I’m writing this sitting in the hospital waiting room, waiting to be called in and advised of the biopsy results and, in the best-case scenario, have the surgery I need firmly scheduled. I’ve been waiting about 80 minutes.
I’m quite used to it by now. This is my third visit and the shortest wait has been 90 minutes. It’s a cosmopolitan, motley waiting room. Most are working class I would guess. There are people of all ethnicities and others seemingly from the fringes – a man with his jumper inside out, an angry person, and others you look twice at. Some are old hands it seems, quietly reading a paperback as they wait, but others fidget it play with their phone. The only person talking is a man calling up his address book to tell them of his dodgy oil pump. I know the story so well by now that I could tell it myself.
Me, I sit quietly.
I was slow to wake up again this morning. When I got going finally I was to the railway station early, planning to catch up with colleagues for lunch before my appointment.
It’s a cool day. It rained overnight. A plump pigeon in mottled brown and white pecked at the ground, hobbling from what looked like a club-foot (club-claw?).
I listened to an audiobook as the train slid through the suburbs. I’ve been listening to audiobooks last thing before I sleep and often when I wake. It’s easier than to read the old fashioned way, which I would normally.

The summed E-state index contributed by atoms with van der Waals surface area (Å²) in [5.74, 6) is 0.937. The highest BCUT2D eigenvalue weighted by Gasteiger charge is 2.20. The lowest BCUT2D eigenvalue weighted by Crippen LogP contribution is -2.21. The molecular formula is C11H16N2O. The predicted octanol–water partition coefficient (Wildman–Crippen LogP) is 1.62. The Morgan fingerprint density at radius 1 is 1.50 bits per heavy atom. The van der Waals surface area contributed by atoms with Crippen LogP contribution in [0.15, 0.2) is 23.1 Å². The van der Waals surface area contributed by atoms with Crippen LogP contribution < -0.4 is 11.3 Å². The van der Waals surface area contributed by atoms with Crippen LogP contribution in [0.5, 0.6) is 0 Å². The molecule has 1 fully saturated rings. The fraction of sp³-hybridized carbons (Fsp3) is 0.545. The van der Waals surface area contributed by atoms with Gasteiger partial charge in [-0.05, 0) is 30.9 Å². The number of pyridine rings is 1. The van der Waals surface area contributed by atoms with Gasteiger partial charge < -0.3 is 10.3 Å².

Last week I finished listening to an Alistair McLean classic When Eight Bells Toll – perfect listening for the borderline infirm. The book I’m listening to now is very different – A.S Byatt’s Possession.
This is a much more intricate piece of writing, much distant from MacLean’s bombastic and unlikely adventures. It seemed perfect, however, as I journeyed in. It’s lovely, sensitive writing that inspires reflection, which is very much in sync with my mood.
I caught up for lunch at a Uighur restaurant where I was bright and to the point. My colleagues know of my situation, but the last thing I wanted was to appear frail and vulnerable.
And now they call my name – only to tell me the results are delayed. The analysis has been completed, but not yet validated or written down. Did I mind waiting a little longer? It won’t be long…
So I wait again. I’ve nowhere else to be.
PS Voiceover: and then he found out he had cancer.